Pictures from the 29/09/09 Rest House Road Paint in Bangalore

......Three reasons for painting a wall

Ridhi asked me on Gtalk a few days ago

“What are your 3 reasons for painting a wall?”

And I replied,

“Number One. I have always wished for urban structures to be much nicer than their present state of concrete, plain white or as in the case of Rest House Road, covered with moss. And then, I saw painted walls on Chapel Street in Bandra, Mumbai. It looked beautiful. I want to do this in my own city now. ”

“Number Two : It's an exploration of my own artistic intent and ability. Working with Shilo and you [Ridhi] makes it so much more easier. I got to learn immensely yesterday. And I know if I goof up, its ok, it ll be fixed...and there is no sense of judgement on each others roles/work etc. except the Outliner. Destroy the Outliner!”

Ridhi replied, “Haan, cool reasons!”

The third reason is in retrospect. I was fascinated with the interaction between the locality and us, the outsiders. Passers-by stopped, stood back and looked at what we were painting, mostly throwing in a smile, an odd query, a thank you or 'can you paint my wall, too!'? Three children from the abandoned building, of which the wall was a part of, came and played with the paints. We had to send them back to their mother and give them mean threats so that they let the work finish! Everyone was cheerful to see the colors.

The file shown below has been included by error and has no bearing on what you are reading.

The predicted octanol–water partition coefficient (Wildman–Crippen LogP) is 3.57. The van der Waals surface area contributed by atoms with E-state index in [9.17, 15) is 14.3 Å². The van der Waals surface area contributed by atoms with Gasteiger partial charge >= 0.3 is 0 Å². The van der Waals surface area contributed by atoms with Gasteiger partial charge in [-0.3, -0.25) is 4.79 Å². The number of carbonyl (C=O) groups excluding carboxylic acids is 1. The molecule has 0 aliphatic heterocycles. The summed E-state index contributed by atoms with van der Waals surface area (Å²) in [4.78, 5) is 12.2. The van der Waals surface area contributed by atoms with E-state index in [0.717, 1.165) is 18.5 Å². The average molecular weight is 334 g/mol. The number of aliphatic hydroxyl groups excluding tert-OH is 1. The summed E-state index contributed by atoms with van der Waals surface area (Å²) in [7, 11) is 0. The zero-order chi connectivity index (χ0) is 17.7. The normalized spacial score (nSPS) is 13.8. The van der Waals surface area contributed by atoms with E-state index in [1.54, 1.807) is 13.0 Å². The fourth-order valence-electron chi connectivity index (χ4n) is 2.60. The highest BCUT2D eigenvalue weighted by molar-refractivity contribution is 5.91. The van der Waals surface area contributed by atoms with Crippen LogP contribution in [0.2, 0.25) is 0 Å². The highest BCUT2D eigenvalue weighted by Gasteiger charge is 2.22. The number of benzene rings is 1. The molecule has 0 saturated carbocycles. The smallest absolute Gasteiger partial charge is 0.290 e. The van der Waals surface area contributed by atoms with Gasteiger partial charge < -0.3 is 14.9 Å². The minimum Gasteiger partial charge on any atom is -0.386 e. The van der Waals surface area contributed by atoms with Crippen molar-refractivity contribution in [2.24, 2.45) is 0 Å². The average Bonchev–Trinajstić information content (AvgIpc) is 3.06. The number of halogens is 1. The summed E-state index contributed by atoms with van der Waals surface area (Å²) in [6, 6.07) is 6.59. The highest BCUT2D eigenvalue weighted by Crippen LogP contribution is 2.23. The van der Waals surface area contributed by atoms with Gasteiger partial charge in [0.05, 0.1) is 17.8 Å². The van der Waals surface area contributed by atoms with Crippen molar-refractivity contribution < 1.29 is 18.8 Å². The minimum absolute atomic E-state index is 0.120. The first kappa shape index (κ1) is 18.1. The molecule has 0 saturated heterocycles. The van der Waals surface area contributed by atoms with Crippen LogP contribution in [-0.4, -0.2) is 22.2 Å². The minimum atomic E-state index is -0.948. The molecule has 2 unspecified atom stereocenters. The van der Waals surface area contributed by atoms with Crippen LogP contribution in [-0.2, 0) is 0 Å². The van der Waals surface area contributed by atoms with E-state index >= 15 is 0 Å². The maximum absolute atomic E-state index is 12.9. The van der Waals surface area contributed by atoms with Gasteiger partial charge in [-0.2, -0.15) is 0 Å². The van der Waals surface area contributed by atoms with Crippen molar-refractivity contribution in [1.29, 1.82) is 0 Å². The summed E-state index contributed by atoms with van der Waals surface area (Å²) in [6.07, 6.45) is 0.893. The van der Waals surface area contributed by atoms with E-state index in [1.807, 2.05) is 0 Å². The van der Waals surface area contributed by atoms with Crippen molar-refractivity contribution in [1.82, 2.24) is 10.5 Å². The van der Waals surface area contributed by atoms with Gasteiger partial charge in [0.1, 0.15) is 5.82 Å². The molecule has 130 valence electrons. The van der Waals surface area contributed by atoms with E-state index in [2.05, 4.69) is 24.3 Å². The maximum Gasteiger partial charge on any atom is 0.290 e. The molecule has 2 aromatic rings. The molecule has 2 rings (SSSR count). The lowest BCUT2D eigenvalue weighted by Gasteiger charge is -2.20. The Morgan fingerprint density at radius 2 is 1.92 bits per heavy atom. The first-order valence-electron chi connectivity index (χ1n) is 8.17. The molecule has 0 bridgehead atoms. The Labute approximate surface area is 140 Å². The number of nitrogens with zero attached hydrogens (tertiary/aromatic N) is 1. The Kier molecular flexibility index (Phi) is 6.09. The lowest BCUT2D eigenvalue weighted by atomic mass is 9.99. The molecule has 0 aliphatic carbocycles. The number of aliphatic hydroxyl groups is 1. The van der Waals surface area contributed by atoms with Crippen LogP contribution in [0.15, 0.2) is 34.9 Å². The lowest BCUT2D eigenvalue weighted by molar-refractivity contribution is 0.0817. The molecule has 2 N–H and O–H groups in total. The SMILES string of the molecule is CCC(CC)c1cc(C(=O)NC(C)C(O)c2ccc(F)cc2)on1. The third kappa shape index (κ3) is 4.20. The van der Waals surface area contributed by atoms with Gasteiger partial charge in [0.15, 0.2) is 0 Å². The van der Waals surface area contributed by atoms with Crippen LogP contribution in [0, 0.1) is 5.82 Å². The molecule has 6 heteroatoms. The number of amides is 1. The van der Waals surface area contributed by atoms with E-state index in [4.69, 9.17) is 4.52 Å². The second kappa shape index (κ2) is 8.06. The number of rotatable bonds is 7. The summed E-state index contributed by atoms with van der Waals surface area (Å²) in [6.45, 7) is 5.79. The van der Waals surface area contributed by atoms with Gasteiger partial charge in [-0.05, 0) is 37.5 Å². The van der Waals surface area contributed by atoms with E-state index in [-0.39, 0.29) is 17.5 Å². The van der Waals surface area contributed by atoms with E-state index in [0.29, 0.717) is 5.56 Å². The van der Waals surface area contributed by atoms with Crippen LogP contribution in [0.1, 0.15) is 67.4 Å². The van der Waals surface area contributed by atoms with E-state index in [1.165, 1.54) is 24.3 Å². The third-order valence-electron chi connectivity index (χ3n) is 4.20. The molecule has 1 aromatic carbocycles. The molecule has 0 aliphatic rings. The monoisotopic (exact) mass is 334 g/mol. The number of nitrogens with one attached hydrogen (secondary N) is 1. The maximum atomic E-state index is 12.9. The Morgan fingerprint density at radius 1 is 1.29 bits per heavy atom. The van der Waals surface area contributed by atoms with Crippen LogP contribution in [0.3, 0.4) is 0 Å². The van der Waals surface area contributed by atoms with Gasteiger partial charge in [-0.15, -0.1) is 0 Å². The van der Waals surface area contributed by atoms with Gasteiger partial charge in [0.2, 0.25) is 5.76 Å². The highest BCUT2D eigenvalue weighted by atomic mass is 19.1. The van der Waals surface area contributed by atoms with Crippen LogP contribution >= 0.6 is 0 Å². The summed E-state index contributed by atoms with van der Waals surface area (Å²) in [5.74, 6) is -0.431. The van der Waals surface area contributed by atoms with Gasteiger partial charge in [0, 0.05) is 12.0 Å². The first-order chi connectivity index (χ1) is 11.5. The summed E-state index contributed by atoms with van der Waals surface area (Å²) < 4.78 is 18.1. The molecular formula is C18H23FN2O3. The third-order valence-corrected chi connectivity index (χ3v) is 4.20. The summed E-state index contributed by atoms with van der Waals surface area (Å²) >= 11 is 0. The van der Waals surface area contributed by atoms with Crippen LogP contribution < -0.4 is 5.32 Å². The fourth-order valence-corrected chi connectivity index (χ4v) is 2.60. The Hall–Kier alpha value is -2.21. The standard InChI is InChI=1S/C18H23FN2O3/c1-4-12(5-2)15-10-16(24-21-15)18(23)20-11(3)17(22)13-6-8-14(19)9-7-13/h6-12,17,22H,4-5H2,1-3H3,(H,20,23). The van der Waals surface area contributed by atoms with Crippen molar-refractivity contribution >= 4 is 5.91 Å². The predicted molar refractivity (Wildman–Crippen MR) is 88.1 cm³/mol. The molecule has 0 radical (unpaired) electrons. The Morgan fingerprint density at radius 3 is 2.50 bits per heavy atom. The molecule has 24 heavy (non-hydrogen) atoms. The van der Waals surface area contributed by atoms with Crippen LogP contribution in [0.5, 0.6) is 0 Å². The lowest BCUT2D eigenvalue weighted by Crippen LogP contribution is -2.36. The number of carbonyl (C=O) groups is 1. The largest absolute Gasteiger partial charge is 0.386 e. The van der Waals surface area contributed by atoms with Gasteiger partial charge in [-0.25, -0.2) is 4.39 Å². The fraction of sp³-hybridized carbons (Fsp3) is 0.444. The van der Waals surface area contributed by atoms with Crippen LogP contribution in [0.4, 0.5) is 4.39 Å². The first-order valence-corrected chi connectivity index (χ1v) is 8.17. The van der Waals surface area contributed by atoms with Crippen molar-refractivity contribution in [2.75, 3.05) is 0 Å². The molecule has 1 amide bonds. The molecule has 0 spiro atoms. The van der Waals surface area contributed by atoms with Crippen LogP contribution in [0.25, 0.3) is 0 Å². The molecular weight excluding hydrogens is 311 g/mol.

- Siddharth


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1. Starting a conversation

I like fuelling different kinds of 'conversations'. They might be with dogs on the street, trees lining a road, a wall, a person. The need for conversations comes from my desire to interact with the city CLOSELY. Feel its textures. Taste its flavours.

In Bangalore, we are experiencing a very interesting period of transition. Questions and conflicts of Identity and Culture are bubbling under a fa├žade of modernity.